Excel 2016 Performance Improvements

Excel 2016 Performance Improvements

The Excel team has made a number of performance improvements to Excel 2016. These improvements were rolled out as part of the Office update cycle. The timescale that updates become available to you depends on which update option you are using:

  • Insider
  • Monthly Channel
  • Semi-annual Channel

For more details on the Office 2016 release cadence names see Slow – Fast Level Names.

This post discusses some of the features that have been introduced in Excel 2016 that you can use to improve performance with large or complex workbooks.

Large Address Aware (LAA) Memory improvement for 32-bit Excel

Although 64-bit Excel has extremely large virtual memory limits, 32-bit Excel has been limited to 2 Gigabytes (GB). And many Excel customers have found it difficult to migrate to 64-bit Excel because they use third-party addins and controls that are not available in 64-bit versions.
LAA has now been enabled for 32-bit versions of Excel 2013 and Excel 2016, and will minimize out of memory error messages.
LAA doubles available virtual memory from 2GB to 4GB when using 64-bit Windows, and increases available virtual memory from 2GB to 3GB under 32-bit Windows.

For more details see LAA Capability Change for Excel
To download a tool that shows how much virtual memory is available and how much is being used see Excel Memory Checking Tool

Full Column References

Previously, workbooks using large numbers of full column references and multiple worksheets, for example =COUNTIF(Sheet2!A:A,Sheet3!A1), might use large amounts of CPU and memory when opened, or rows were deleted.
An improvement in Excel 2016 build 16.0.8212.1000 substantially reduces the memory and CPU used in these circumstances.

My test on a workbook with 6 million formulas using full column references failed with an Out of Memory message at 4 GB of virtual memory with Excel 2013 LAA and with Excel 2010 but only used 2 GB virtual memory with Excel 2016.

Structured References

In some circumstances editing Excel Tables where formulas in the workbook use Structured References to the Table could be slow with Excel 2013 and previous versions. This led to the perception that Tables should not be used with large numbers of rows.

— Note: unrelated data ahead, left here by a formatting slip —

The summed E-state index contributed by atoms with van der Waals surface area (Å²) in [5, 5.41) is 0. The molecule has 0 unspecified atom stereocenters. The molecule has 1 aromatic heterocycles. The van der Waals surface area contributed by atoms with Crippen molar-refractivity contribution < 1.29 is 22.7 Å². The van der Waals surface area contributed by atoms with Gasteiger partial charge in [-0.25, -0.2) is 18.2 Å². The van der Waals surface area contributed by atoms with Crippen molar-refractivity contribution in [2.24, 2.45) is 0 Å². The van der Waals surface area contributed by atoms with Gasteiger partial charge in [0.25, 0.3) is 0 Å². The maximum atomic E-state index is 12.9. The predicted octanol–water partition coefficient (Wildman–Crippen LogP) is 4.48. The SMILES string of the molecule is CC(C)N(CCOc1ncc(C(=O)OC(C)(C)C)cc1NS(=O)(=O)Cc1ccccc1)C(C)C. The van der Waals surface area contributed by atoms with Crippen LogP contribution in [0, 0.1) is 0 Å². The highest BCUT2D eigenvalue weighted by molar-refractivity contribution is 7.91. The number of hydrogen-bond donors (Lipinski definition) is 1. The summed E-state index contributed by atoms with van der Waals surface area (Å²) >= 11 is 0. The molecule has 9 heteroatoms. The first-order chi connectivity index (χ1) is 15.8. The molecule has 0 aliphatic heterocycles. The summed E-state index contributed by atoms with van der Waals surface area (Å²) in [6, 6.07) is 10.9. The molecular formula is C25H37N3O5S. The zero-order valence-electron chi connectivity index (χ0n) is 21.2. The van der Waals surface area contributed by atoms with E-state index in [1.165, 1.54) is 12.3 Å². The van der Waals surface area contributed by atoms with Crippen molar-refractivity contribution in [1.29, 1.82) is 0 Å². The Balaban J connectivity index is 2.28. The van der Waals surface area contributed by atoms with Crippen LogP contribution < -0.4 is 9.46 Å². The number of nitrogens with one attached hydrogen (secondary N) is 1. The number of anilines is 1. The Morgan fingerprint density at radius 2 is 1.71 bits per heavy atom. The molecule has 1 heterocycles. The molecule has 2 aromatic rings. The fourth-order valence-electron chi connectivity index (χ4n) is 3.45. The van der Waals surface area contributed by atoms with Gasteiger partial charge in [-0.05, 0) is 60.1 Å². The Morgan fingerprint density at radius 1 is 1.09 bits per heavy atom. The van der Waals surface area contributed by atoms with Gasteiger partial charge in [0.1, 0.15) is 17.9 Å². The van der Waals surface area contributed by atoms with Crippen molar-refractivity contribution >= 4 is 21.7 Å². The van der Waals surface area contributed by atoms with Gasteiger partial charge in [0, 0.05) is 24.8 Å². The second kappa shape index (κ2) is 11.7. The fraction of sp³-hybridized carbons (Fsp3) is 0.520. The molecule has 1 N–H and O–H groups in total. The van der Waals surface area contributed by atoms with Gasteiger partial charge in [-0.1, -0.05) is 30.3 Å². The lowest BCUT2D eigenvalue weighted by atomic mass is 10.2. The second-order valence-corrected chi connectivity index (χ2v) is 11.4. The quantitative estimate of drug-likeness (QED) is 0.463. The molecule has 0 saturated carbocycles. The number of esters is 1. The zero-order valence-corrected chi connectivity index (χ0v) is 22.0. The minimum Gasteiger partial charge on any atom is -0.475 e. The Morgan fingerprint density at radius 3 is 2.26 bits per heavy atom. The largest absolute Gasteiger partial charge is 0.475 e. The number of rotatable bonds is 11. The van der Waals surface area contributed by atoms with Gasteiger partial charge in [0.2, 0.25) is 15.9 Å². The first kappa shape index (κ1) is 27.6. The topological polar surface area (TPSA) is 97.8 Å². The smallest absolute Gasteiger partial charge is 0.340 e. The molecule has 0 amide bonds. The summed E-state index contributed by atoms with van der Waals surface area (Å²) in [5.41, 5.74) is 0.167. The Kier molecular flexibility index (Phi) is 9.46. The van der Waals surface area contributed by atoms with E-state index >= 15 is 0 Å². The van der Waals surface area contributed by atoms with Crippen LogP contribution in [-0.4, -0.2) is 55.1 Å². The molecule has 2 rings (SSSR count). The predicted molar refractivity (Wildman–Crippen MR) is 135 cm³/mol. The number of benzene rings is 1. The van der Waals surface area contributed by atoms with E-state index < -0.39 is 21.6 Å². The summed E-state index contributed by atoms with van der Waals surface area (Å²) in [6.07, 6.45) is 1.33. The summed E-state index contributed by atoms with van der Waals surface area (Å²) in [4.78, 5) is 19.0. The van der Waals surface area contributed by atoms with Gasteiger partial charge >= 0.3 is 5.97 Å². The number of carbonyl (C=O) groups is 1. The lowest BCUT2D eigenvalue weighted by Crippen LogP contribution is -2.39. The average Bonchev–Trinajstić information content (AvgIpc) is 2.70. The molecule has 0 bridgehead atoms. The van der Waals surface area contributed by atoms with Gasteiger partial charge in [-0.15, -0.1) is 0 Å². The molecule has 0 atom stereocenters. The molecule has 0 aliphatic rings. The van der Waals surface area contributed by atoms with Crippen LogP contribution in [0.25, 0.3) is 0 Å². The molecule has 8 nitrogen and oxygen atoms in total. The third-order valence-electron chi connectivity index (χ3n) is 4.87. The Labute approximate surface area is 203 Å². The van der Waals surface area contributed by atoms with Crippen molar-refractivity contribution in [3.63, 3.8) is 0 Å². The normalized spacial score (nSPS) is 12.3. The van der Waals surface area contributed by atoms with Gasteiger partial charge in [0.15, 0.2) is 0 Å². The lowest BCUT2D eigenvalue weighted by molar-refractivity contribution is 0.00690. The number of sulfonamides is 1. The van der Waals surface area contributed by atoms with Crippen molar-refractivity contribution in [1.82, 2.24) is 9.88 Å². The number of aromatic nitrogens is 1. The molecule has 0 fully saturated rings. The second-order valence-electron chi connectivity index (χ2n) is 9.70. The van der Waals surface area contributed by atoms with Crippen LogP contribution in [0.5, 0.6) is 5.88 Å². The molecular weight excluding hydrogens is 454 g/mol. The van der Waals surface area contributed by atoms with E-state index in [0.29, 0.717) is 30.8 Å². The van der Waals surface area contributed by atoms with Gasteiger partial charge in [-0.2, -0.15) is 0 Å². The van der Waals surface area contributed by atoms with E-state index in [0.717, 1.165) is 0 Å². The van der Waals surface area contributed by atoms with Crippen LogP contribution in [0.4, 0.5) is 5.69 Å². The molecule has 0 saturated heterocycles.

Excel 2016 has now fixed this problem.

My test showed an editing operation that took 1.9 seconds in Excel 2013 and Excel 2010 took about 2 milliseconds in Excel 2016.

For more details see Why Structured References are Slow in Excel 2013 but fast in Excel 2016.

Filtering, Sorting Copy/Pasting

The Excel 2016 team studied a number of large workbooks that show slow response when using Filtering, Sorting and Copy/Pasting, and a number of improvements have been made:

In Excel 2013 after Filtering or Sorting or Copy/Pasting many rows Excel could be slow responding or would hang. Performance was highly dependent on the count of all rows between the top visible row and the bottom visible row. An improvement made to the internal calculation of vertical user interface positions in build 16.0.8431.2058 has made these operations much faster.

Opening a workbook with many filtered or hidden rows, merged cells or outlines could cause high CPU load.
A fix in this area was introduced in build 16.0.8229.1000

In the past you could see very slow response after pasting a copied column of cells from a Table with filtered rows where the filter resulted in a large number of separate blocks of rows.
This area has been substantially improved in build 16.0.8327.1000

My test on copy pasting 22000 rows filtered from 44000 rows showed a dramatic improvement:

  • For a Table the time went from 39 seconds in Excel 2013 and 18 seconds in Excel 2010 to 2 seconds in Excel 2016
  • For a Range the time went from 30 seconds in Excel 2013 and 13 seconds in Excel 2010 to virtually instantaneous in Excel 2016

Copying Conditional Formats

In Excel 2013 copy/pasting cells containing conditional formats could be slow.
This has been significantly improved in Excel 2016 build 16.0.8229.0

My test on copying 44000 cells with a total of 386000 conditional format rules showed a substantial improvement:

  • Excel 2010: 70 seconds
  • Excel 2013: 68 seconds
  • Excel 2016: 7 seconds

Adding and deleting Worksheets